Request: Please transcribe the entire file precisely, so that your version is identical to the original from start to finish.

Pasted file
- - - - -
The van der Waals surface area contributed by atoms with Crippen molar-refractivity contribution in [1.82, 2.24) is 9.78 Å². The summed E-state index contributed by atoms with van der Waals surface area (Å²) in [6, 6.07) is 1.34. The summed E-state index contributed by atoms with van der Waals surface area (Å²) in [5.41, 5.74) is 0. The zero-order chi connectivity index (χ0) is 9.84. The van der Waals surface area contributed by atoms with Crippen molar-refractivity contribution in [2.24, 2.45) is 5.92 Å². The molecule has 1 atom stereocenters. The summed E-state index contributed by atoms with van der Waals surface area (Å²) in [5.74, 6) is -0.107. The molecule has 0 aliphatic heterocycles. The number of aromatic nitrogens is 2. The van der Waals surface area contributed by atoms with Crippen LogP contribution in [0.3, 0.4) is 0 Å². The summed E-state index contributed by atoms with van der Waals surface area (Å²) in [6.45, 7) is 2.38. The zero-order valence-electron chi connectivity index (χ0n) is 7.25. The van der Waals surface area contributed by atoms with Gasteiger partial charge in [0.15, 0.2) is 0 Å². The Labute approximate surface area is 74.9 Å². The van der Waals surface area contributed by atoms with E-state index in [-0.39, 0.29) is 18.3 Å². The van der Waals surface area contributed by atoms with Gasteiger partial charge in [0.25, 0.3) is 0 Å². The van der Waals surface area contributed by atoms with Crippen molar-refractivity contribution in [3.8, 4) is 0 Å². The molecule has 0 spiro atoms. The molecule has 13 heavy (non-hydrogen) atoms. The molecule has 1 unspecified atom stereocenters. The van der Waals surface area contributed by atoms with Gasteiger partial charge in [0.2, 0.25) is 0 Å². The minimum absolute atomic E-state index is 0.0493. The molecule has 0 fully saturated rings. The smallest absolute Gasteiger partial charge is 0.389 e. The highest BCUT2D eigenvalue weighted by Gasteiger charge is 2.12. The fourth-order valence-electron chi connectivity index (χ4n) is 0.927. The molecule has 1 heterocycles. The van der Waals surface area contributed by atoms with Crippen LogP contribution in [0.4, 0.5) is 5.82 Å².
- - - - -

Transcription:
The van der Waals surface area contributed by atoms with Crippen molar-refractivity contribution in [1.82, 2.24) is 9.78 Å². The summed E-state index contributed by atoms with van der Waals surface area (Å²) in [6, 6.07) is 1.34. The summed E-state index contributed by atoms with van der Waals surface area (Å²) in [5.41, 5.74) is 0. The zero-order chi connectivity index (χ0) is 9.84. The van der Waals surface area contributed by atoms with Crippen molar-refractivity contribution in [2.24, 2.45) is 5.92 Å². The molecule has 1 atom stereocenters. The summed E-state index contributed by atoms with van der Waals surface area (Å²) in [5.74, 6) is -0.107. The molecule has 0 aliphatic heterocycles. The number of aromatic nitrogens is 2. The van der Waals surface area contributed by atoms with Crippen LogP contribution in [0.3, 0.4) is 0 Å². The summed E-state index contributed by atoms with van der Waals surface area (Å²) in [6.45, 7) is 2.38. The zero-order valence-electron chi connectivity index (χ0n) is 7.25. The van der Waals surface area contributed by atoms with Gasteiger partial charge in [0.15, 0.2) is 0 Å². The Labute approximate surface area is 74.9 Å². The van der Waals surface area contributed by atoms with E-state index in [-0.39, 0.29) is 18.3 Å². The van der Waals surface area contributed by atoms with Gasteiger partial charge in [0.25, 0.3) is 0 Å². The van der Waals surface area contributed by atoms with Crippen molar-refractivity contribution in [3.8, 4) is 0 Å². The molecule has 0 spiro atoms. The molecule has 13 heavy (non-hydrogen) atoms. The molecule has 1 unspecified atom stereocenters. The van der Waals surface area contributed by atoms with Gasteiger partial charge in [0.2, 0.25) is 0 Å². The minimum absolute atomic E-state index is 0.0493. The molecule has 0 fully saturated rings. The smallest absolute Gasteiger partial charge is 0.389 e. The highest BCUT2D eigenvalue weighted by Gasteiger charge is 2.12. The fourth-order valence-electron chi connectivity index (χ4n) is 0.927. The molecule has 1 heterocycles. The van der Waals surface area contributed by atoms with Crippen LogP contribution in [0.4, 0.5) is 5.82 Å².